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How to print a house

‘Everybody's dream is you hit the button and boom, your house pops out’

Courtesy of WATG

At home late one night, an energy drink in one hand, the 3Doodler pen in the other, Platt Boyd had his breakthrough. Like hot glue from a gun, the molten plastic secreted by the 3Doodler hardens as it cools, which allows the user to draw 3D shapes. Boyd drew a small scaffold, an object that crudely represented the three-dimensional diagrams of compounds a high school student might study in chemistry class. When it solidified, he set one book on top of it. Then another, and another. Eventually the tiny 3D object he had created minutes before was holding up 18 pounds of books. It weighed half an ounce.

At the time, Boyd was a partner at a regional architecture firm based in Birmingham, Alabama, doing what everyday architects do: dreaming up boundary-stretching designs without a shot at ever seeing them built. “What I as an architect wanted to have was the freedom to design things like all these starchitects,” he says. “All of these normal architects are frustrated because the building technology isn’t there to realize it unless you have these huge budgets.” Using normal building materials, the sort of design freedom Boyd wanted could cost between $800 and $1,000 a square foot, by his own estimate, or even more.

But that night in 2014, doodling with a children’s toy, Boyd saw a way to make the designs in his head a reality.

Boyd envisioned a 3Doodler pen on a massive scale. Constructing a free-form house with such a machine would drop costs to around $200 a square foot, he figured. In April 2014, Boyd left the firm he had been with for 15 years and founded Branch Technology, one of the latest in a string of companies worldwide racing to upend the construction industry using 3D printing.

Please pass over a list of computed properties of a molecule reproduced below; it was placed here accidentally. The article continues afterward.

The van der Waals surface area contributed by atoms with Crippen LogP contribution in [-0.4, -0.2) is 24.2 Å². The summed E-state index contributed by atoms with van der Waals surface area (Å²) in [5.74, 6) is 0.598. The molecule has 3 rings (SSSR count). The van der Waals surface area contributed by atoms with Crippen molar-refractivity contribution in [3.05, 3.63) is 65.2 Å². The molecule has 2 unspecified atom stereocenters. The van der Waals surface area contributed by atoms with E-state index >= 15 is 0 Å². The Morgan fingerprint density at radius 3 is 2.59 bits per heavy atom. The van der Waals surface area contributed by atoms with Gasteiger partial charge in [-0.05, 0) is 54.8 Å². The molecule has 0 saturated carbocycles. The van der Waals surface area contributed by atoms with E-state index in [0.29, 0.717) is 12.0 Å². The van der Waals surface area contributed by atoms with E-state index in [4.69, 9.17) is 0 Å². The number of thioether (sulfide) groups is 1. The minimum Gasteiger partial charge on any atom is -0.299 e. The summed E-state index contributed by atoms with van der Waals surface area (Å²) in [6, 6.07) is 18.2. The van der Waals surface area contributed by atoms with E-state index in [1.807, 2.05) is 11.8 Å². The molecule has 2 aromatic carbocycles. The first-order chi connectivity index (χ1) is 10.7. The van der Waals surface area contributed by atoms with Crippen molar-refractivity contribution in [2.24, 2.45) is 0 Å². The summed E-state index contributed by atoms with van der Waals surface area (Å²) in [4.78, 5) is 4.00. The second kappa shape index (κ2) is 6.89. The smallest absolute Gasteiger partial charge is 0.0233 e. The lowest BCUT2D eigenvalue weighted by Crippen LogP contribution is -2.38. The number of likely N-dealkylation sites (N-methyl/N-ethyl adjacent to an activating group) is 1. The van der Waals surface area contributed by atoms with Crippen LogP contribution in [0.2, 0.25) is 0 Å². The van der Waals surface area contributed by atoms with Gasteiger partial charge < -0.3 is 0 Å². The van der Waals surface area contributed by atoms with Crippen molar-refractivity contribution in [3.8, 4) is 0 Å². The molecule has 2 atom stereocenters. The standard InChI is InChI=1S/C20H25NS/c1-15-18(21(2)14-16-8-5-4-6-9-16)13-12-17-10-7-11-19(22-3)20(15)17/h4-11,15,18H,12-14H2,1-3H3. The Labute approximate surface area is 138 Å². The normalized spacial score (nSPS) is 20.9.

The concept of additive manufacturing—the more technical term for 3D printing—dates back to the 1980s but has become much more popular in the last decade, thanks to companies, such as Brooklyn-based MakerBot, that shrunk the necessary hardware so that it could fit on a desktop. Using powdered metals or plastic, a 3D printer employs heat and force to fuse together materials, layer by layer, until a fully 3D-printed object is created. In recent years, companies in a variety of industries have turned to 3D printing to streamline manufacturing processes and produce parts, like fuel nozzles for airplane engines and dental implants.

Now 3D printing is making its way into single-family home construction. Eric Schmidt, executive chairman of Google’s parent company, Alphabet, named 3D-printed construction one of the next moon shots at last year’s Milken Global Conference. Instead of powdered metals and plastic, mixtures of cement, sand, and plastic-polymers are the building materials. Instead of stationary, box-like machines, large robotic arms on a swivel produce fully functional houses, with electricity, plumbing, roofs, and windows.

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In December, Apis Cor, a startup with offices in San Francisco and Russia, printed what it claims is the world’s first “on-site” house outside Moscow. In 24 hours, the company used a cement printer to construct a 400-square-foot house. Elsewhere abroad, other entrepreneurs, architects, and firms are constructing houses and buildings using 3D printing. Dutch firm Dus Architects spearheaded work three years ago on a 3D-printed, full-size canal house to demonstrate the capabilities of 3D printing for construction; it followed that up last summer by printing an 86-square-foot cabin in Amsterdam out of recyclable bioplastic. In the United Arab Emirates, a $140,000, 2,700-square-foot open office made of concrete and designed by international architectural firm Gensler was unveiled last May. In China, the company WinSun has made 3D printing a step in a prefabrication process to print, using a mixture of cement, sand, and some other substances, walls and other pieces off-site that are then assembled into buildings.

And, of course, there’s Enrico Dini, an Italian civil engineer and the inventor of the D-Shape, a massive 3D printer capable of printing entire houses. Many of today’s efforts to make 3D-printed construction a reality owe their efforts to the work Dini did during the late 2000s.